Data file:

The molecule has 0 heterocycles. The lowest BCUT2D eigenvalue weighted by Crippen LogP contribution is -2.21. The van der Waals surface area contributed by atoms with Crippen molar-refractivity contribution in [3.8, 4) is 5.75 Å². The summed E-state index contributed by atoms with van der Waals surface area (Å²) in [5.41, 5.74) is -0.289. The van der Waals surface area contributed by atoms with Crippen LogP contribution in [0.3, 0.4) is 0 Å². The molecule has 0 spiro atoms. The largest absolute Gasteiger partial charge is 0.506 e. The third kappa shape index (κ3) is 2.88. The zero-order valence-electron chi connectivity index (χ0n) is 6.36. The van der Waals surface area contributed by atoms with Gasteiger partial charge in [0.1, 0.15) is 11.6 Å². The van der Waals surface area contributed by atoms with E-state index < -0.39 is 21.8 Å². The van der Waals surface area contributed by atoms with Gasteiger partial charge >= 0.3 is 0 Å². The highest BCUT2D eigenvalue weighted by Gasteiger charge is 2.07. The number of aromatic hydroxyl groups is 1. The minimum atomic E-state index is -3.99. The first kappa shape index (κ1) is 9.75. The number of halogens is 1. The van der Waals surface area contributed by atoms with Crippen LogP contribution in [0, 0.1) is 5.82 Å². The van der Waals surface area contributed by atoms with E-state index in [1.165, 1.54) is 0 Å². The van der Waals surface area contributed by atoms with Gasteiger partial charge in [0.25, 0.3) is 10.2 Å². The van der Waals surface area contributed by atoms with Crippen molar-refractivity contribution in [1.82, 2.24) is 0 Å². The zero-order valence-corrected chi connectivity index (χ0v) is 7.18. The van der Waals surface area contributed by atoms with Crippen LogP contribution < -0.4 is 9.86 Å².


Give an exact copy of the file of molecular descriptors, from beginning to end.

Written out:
The molecule has 0 heterocycles. The lowest BCUT2D eigenvalue weighted by Crippen LogP contribution is -2.21. The van der Waals surface area contributed by atoms with Crippen molar-refractivity contribution in [3.8, 4) is 5.75 Å². The summed E-state index contributed by atoms with van der Waals surface area (Å²) in [5.41, 5.74) is -0.289. The van der Waals surface area contributed by atoms with Crippen LogP contribution in [0.3, 0.4) is 0 Å². The molecule has 0 spiro atoms. The largest absolute Gasteiger partial charge is 0.506 e. The third kappa shape index (κ3) is 2.88. The zero-order valence-electron chi connectivity index (χ0n) is 6.36. The van der Waals surface area contributed by atoms with Gasteiger partial charge in [0.1, 0.15) is 11.6 Å². The van der Waals surface area contributed by atoms with E-state index < -0.39 is 21.8 Å². The van der Waals surface area contributed by atoms with Gasteiger partial charge >= 0.3 is 0 Å². The highest BCUT2D eigenvalue weighted by Gasteiger charge is 2.07. The number of aromatic hydroxyl groups is 1. The minimum atomic E-state index is -3.99. The first kappa shape index (κ1) is 9.75. The number of halogens is 1. The van der Waals surface area contributed by atoms with Crippen LogP contribution in [0, 0.1) is 5.82 Å². The van der Waals surface area contributed by atoms with E-state index in [1.165, 1.54) is 0 Å². The van der Waals surface area contributed by atoms with Gasteiger partial charge in [0.25, 0.3) is 10.2 Å². The van der Waals surface area contributed by atoms with Crippen molar-refractivity contribution in [1.82, 2.24) is 0 Å². The zero-order valence-corrected chi connectivity index (χ0v) is 7.18. The van der Waals surface area contributed by atoms with Crippen LogP contribution < -0.4 is 9.86 Å².